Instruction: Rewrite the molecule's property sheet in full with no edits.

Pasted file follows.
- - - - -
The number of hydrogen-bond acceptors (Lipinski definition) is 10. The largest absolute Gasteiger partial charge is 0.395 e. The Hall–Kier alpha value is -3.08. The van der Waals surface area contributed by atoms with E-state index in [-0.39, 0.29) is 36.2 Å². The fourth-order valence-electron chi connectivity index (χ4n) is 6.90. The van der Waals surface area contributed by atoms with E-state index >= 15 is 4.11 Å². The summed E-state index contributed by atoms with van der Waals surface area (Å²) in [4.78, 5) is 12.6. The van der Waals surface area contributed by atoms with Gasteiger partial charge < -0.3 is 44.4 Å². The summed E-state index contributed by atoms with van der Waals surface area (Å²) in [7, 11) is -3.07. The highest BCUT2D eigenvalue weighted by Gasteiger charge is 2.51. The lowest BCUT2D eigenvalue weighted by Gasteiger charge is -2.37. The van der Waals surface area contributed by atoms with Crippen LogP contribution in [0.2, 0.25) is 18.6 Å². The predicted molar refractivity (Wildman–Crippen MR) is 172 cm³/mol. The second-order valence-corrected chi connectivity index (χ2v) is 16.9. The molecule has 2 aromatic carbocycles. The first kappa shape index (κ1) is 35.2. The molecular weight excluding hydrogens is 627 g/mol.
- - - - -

The number of hydrogen-bond acceptors (Lipinski definition) is 10. The largest absolute Gasteiger partial charge is 0.395 e. The Hall–Kier alpha value is -3.08. The van der Waals surface area contributed by atoms with E-state index in [-0.39, 0.29) is 36.2 Å². The fourth-order valence-electron chi connectivity index (χ4n) is 6.90. The van der Waals surface area contributed by atoms with E-state index >= 15 is 4.11 Å². The summed E-state index contributed by atoms with van der Waals surface area (Å²) in [4.78, 5) is 12.6. The van der Waals surface area contributed by atoms with Gasteiger partial charge < -0.3 is 44.4 Å². The summed E-state index contributed by atoms with van der Waals surface area (Å²) in [7, 11) is -3.07. The highest BCUT2D eigenvalue weighted by Gasteiger charge is 2.51. The lowest BCUT2D eigenvalue weighted by Gasteiger charge is -2.37. The van der Waals surface area contributed by atoms with Crippen LogP contribution in [0.2, 0.25) is 18.6 Å². The predicted molar refractivity (Wildman–Crippen MR) is 172 cm³/mol. The second-order valence-corrected chi connectivity index (χ2v) is 16.9. The molecule has 2 aromatic carbocycles. The first kappa shape index (κ1) is 35.2. The molecular weight excluding hydrogens is 627 g/mol.